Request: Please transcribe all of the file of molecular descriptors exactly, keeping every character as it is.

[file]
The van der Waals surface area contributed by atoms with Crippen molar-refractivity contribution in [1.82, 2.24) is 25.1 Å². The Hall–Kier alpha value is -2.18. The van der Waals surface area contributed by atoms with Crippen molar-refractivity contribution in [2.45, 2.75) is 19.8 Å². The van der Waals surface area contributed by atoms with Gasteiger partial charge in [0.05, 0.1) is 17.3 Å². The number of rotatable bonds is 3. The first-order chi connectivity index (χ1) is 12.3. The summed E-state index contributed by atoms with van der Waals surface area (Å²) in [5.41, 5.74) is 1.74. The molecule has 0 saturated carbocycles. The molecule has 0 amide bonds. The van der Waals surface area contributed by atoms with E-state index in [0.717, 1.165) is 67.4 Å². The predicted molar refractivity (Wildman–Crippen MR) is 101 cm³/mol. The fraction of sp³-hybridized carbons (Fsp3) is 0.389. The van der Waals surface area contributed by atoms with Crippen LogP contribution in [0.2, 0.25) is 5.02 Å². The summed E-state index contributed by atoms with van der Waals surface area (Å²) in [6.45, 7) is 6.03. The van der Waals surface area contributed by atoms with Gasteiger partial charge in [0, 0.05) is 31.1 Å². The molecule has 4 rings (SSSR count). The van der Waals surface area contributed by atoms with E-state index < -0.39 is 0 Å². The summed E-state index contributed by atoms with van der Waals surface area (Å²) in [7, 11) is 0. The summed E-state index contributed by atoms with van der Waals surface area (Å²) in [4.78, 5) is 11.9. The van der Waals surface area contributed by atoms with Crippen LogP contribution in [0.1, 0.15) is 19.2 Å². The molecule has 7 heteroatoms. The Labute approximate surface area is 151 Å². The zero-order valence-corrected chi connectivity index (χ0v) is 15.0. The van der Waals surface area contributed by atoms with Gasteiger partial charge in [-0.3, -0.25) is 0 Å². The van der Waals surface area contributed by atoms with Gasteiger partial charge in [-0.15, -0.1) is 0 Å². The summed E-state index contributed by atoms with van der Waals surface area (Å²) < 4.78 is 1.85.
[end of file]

The van der Waals surface area contributed by atoms with Crippen molar-refractivity contribution in [1.82, 2.24) is 25.1 Å². The Hall–Kier alpha value is -2.18. The van der Waals surface area contributed by atoms with Crippen molar-refractivity contribution in [2.45, 2.75) is 19.8 Å². The van der Waals surface area contributed by atoms with Gasteiger partial charge in [0.05, 0.1) is 17.3 Å². The number of rotatable bonds is 3. The first-order chi connectivity index (χ1) is 12.3. The summed E-state index contributed by atoms with van der Waals surface area (Å²) in [5.41, 5.74) is 1.74. The molecule has 0 saturated carbocycles. The molecule has 0 amide bonds. The van der Waals surface area contributed by atoms with E-state index in [0.717, 1.165) is 67.4 Å². The predicted molar refractivity (Wildman–Crippen MR) is 101 cm³/mol. The fraction of sp³-hybridized carbons (Fsp3) is 0.389. The van der Waals surface area contributed by atoms with Crippen LogP contribution in [0.2, 0.25) is 5.02 Å². The summed E-state index contributed by atoms with van der Waals surface area (Å²) in [6.45, 7) is 6.03. The van der Waals surface area contributed by atoms with Gasteiger partial charge in [0, 0.05) is 31.1 Å². The molecule has 4 rings (SSSR count). The van der Waals surface area contributed by atoms with E-state index < -0.39 is 0 Å². The summed E-state index contributed by atoms with van der Waals surface area (Å²) in [7, 11) is 0. The summed E-state index contributed by atoms with van der Waals surface area (Å²) in [4.78, 5) is 11.9. The van der Waals surface area contributed by atoms with Crippen LogP contribution in [0.1, 0.15) is 19.2 Å². The molecule has 7 heteroatoms. The Labute approximate surface area is 151 Å². The zero-order valence-corrected chi connectivity index (χ0v) is 15.0. The van der Waals surface area contributed by atoms with Gasteiger partial charge in [-0.3, -0.25) is 0 Å². The van der Waals surface area contributed by atoms with Gasteiger partial charge in [-0.15, -0.1) is 0 Å². The summed E-state index contributed by atoms with van der Waals surface area (Å²) < 4.78 is 1.85.